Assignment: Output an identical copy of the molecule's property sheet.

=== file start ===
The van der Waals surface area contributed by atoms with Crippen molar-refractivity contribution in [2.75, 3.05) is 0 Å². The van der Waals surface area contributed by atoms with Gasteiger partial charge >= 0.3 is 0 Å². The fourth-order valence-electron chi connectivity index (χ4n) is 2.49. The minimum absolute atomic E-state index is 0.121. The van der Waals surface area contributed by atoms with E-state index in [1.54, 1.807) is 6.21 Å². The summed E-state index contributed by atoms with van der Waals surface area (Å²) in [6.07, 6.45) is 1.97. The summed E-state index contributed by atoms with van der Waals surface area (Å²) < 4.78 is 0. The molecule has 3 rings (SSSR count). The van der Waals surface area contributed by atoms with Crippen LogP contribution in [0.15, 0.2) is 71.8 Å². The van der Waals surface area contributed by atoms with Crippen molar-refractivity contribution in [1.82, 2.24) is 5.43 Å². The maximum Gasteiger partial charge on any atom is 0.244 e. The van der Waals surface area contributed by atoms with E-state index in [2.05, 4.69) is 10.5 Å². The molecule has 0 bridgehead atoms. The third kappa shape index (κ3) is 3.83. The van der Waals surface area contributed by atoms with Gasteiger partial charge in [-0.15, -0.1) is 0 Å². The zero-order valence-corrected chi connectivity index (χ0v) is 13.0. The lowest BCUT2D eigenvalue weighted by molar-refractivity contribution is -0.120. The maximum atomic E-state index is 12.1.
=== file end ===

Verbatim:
The van der Waals surface area contributed by atoms with Crippen molar-refractivity contribution in [2.75, 3.05) is 0 Å². The van der Waals surface area contributed by atoms with Gasteiger partial charge >= 0.3 is 0 Å². The fourth-order valence-electron chi connectivity index (χ4n) is 2.49. The minimum absolute atomic E-state index is 0.121. The van der Waals surface area contributed by atoms with E-state index in [1.54, 1.807) is 6.21 Å². The summed E-state index contributed by atoms with van der Waals surface area (Å²) in [6.07, 6.45) is 1.97. The summed E-state index contributed by atoms with van der Waals surface area (Å²) < 4.78 is 0. The molecule has 3 rings (SSSR count). The van der Waals surface area contributed by atoms with Crippen LogP contribution in [0.15, 0.2) is 71.8 Å². The van der Waals surface area contributed by atoms with Crippen molar-refractivity contribution in [1.82, 2.24) is 5.43 Å². The maximum Gasteiger partial charge on any atom is 0.244 e. The van der Waals surface area contributed by atoms with E-state index in [2.05, 4.69) is 10.5 Å². The molecule has 0 bridgehead atoms. The third kappa shape index (κ3) is 3.83. The van der Waals surface area contributed by atoms with Gasteiger partial charge in [-0.15, -0.1) is 0 Å². The zero-order valence-corrected chi connectivity index (χ0v) is 13.0. The lowest BCUT2D eigenvalue weighted by molar-refractivity contribution is -0.120. The maximum atomic E-state index is 12.1.